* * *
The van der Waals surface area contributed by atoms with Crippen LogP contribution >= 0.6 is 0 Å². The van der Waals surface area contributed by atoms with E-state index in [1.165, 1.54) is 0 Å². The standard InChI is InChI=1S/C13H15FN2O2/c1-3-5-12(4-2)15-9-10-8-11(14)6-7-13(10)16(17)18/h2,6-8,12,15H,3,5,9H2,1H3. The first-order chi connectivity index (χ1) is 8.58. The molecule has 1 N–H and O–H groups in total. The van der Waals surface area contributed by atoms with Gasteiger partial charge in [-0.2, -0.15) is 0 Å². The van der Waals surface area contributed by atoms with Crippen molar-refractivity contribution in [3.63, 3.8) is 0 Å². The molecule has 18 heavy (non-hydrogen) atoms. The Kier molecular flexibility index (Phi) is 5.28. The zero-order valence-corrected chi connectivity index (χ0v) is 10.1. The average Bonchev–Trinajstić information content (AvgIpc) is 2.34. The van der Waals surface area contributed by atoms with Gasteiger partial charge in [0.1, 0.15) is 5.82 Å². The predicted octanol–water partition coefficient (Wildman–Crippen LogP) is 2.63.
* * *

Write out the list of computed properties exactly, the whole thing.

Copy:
The van der Waals surface area contributed by atoms with Crippen LogP contribution >= 0.6 is 0 Å². The van der Waals surface area contributed by atoms with E-state index in [1.165, 1.54) is 0 Å². The standard InChI is InChI=1S/C13H15FN2O2/c1-3-5-12(4-2)15-9-10-8-11(14)6-7-13(10)16(17)18/h2,6-8,12,15H,3,5,9H2,1H3. The first-order chi connectivity index (χ1) is 8.58. The molecule has 1 N–H and O–H groups in total. The van der Waals surface area contributed by atoms with Gasteiger partial charge in [-0.2, -0.15) is 0 Å². The van der Waals surface area contributed by atoms with Crippen molar-refractivity contribution in [3.63, 3.8) is 0 Å². The molecule has 18 heavy (non-hydrogen) atoms. The Kier molecular flexibility index (Phi) is 5.28. The zero-order valence-corrected chi connectivity index (χ0v) is 10.1. The average Bonchev–Trinajstić information content (AvgIpc) is 2.34. The van der Waals surface area contributed by atoms with Gasteiger partial charge in [0.1, 0.15) is 5.82 Å². The predicted octanol–water partition coefficient (Wildman–Crippen LogP) is 2.63.